Hopefully that sheds some light for you. Let me know if you have more questions!

  • cody schlag


  • cody schlag

    my name jeff

  • Hey Melinda,

    Thanks for your words here, regarding the vehicle photos:

    “Since the shutter was open for so long, the opening in the lens needed to be smaller to balance the exposure.”

    That now makes so much sense – to balance the exposure!

  • Thank you for your comment!

  • Johan Bauwens

    Iso shouldn’t be in the exposure triangle, but the amount of light should be in ! Iso isn’t a physical aspect, but something internal (electronics) in the camera. Off course your Iso determines how ‘bright’ your picture is but it’s not the same

  • Daniel Buckenmyer

    Simply put, the triangle is a window, with a curtain and tint on it. The size of the window is the aperture, expressed in a fraction. 1/1.4 is a larger fraction than 1/2 or 1/8 or 1/32. Thus, f/1.4 is larger than f/2 or f/8 or f/32. Just think of the f stop as a 1/ and you will get it quick. The bigger the window, them more light that will come in, all other things held the same. With shutter speed, think that the curtain can open very fast, or very slow. 1/2 of a second is slower than 1/125th of second, so opening the curtain for a half a second gives more light than opening it open for just 1/125th of a second. ISO is how dark or light the tint on the window is. ISO used to be ASA. ISO 100 is heavy tint, which lets less light in than ISO 800, which lets in much more light. But remember that too much light makes it hard to see and you have to squint (smaller window) and you don’t want to open your eyes too long, otherwise it blinds you (shutter speed). Simple. Nice article.

  • Thanks for your comment! Great analogies!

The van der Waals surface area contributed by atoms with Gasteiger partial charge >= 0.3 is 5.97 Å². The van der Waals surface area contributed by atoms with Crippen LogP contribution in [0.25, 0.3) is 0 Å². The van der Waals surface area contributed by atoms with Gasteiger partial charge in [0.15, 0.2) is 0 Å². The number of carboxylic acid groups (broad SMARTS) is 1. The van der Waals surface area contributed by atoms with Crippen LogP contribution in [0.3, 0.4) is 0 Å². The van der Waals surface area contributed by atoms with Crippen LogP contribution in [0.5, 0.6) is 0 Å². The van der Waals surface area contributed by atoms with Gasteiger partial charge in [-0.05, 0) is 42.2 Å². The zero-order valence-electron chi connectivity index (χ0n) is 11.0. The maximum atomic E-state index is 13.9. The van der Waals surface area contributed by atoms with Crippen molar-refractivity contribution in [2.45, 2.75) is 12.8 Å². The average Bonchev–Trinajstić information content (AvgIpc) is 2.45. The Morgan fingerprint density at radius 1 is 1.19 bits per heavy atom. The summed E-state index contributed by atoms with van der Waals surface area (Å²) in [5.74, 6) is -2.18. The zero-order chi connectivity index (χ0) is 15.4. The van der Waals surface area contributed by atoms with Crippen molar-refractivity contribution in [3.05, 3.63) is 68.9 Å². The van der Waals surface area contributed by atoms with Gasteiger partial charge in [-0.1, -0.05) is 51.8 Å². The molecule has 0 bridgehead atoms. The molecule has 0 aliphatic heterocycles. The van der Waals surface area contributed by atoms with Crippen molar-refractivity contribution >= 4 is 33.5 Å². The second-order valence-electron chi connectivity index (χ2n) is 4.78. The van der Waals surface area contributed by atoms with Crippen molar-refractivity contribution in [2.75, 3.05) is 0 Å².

• RamKumar GK

    Hi Melinda, I just need to clarify that you posted above exposure triangle picture having exposure compensation (-2, to ,+2 ). My question is need to concentrate on this too(exposure compensation)?

  • Daisy May

    Hi I Melinda, I can’t thank you enough for this article! Over the years I have attended a one-to-one class, college classes for mature students, and I have read many books and articles on the Internet, but all the information went into my brain and was promptly shredded! An hour with your article and a pen and paper and it has all become so clear. I now can’t wait to get started. Thank you soooo much.

  • What a wonderful comment! You’re so welcome, and you’ve made my day! I’m glad I could explain it in a way that makes sense to you!

  • Beverly Johnston

    I like this idea.

  • David Jackson

    Exposure compensation is more of a fix for exposures that can’t be fixed by adjusting one of the other variables. If you’ve metered, set your aperture and ISO properly, and can’t make the shutter speed any slower, then you have to use exposure compensation to adjust the exposure level. It doesn’t always solve the problem, however.

  • papajon0s1

    I know this post is years old now but still as an amateur photographer, I am one of those people that needs to keep hearing the basics over and over since I am not doing this full time (which would be awesome!). But thanks for this, very helpful!